Act 3 started with a Puscifer return, closing out their portion of the evening with “The Humbling River” and “The Remedy.” A Perfect Circle then played arguably their two biggest hits – “The Noose” and “Judith” before Primus closed out their portion of the main set with an extended “Southern Pachyderm,” which featured Freese and Olsen joining Alexander as a three-headed drum soloing monster. The set closed with each band performing their new tracks that appear on the tour-exclusive new EP; APC’s “Kindred” performed with Puscifer’s Carina Round, Puscifer’s “No Angel,” and finally Primus’ “Pablo’s Hippos,” performed with Keenan himself. Then it was time for the grand finale; the entire twelve-headed monster took to the stage simultaneously to bang out what I guess you would call a cover of Puscifer’s “Grand Canyon.” You really should watch the latter – it’s something to behold.

As I alluded to before, the show brought with it a strict “no cell phone/no photography” policy which was startlingly well adhered to. It sounds weird maybe to mention in a show review, but we’ve reached the day and age where it is truly noteworthy – and undoubtedly refreshing – to be at a show filled with people who are just reveling in the experience in real life and not through a screen…and I say that as someone who watches shows through a screen for a (pretend) living. The atmosphere made for a compelling watch. Certainly, it seemed most show-goers were most stoked to see A Perfect Circle, especially with the powerhouse that is Josh Freese supplying the drumming duties. I think Billy Howerdel is a tremendous writer of poignant, heavy yet atmospheric music, and it creates for a live performance that borders on haunting at times. Primus, though, had a large contingent of their own fans singing and dancing along as Les Claypool and crew frog stomped their way through their particular brand of psychedelic prog funk jam rock. Puscifer are a band that I think a lot of people traditionally sleep on, because maybe of the sort of juvenile band and song/album names sometimes, and because I think they’ve been mischaracterized as a catch-all for Maynard’s non-Tool/APC musings and, as such, not as “serious” a band, but let me tell you…that band rules. Hard. Especially live. The interplay between Maynard and the spell-binding Carina Round’s voices and personalities was captivating, and genuinely lent itself perfectly to the gothic, theatrical setting.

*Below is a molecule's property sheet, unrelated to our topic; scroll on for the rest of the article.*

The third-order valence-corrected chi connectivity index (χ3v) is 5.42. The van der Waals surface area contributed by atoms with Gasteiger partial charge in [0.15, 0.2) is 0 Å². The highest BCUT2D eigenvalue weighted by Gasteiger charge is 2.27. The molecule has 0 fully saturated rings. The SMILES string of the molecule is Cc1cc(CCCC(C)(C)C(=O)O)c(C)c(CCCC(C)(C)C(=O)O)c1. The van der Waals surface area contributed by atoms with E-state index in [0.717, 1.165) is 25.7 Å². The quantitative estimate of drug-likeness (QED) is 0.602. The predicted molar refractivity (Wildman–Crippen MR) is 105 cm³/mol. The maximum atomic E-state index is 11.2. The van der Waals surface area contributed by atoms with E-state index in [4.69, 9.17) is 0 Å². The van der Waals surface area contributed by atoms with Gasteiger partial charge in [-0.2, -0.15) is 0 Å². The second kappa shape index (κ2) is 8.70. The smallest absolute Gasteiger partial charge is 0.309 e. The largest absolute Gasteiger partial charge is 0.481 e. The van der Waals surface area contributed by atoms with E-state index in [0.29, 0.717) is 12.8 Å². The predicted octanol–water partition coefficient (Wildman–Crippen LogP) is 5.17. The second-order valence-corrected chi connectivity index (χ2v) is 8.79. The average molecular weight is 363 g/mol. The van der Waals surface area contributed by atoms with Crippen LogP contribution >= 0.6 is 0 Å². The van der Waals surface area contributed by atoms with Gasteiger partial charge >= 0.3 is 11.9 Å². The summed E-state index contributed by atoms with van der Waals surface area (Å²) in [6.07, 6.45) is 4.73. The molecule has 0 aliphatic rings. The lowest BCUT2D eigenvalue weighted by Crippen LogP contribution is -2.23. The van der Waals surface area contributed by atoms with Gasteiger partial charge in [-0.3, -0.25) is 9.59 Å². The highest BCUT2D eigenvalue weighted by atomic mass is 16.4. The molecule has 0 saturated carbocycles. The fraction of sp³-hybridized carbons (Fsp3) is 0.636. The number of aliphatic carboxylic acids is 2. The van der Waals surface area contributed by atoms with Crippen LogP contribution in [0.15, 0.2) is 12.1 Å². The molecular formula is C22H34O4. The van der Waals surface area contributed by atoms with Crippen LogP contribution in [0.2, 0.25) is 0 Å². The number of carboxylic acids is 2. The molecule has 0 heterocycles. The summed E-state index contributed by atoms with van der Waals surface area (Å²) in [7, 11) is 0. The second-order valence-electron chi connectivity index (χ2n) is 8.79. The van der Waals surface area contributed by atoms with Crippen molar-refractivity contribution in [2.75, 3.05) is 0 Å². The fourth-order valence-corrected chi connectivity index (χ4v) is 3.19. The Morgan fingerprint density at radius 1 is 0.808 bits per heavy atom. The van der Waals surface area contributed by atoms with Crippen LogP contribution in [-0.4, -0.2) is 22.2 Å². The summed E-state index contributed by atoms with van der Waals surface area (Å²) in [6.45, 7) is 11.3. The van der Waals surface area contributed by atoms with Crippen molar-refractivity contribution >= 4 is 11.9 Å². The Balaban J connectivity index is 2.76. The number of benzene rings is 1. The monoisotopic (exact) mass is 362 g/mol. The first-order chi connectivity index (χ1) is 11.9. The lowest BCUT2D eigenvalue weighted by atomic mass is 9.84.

I was going to write a more thoughtful outro to this show review, but in my brain, I keep hearing Stefon, Bill Hader’s brilliant city correspondent/club promoter from SNL’s Weekend Update like 15 years ago. “This show had everything; a birthday cupcake for Maynard James Keenan, three drummers at the same time, Les Claypool in a pig mask playing standup bass with a bow, an Ameriglide stair lift, Josh Freese and Billy Howerdel playing ping-pong, not a single cell phone in sight for three full hours (minus a ten-minute interlude); a hundred-year-old theater where they filmed Witches Of Eastwick.” It really was a special sort of show, and for being only night two of a tour filled with a lot of chaotic moving parts, it seemed from where I was sitting to go off without a hitch. Check our more photos below, albeit only from the show’s finale because that’s all we could shoot. The greedy photographer part of my brain thought it was super unfair because the people deserve to see pics of such an amazing atmosphere…but the cranky old man show-goer part of my brain feels happy we got an uninterrupted treat all to ourselves!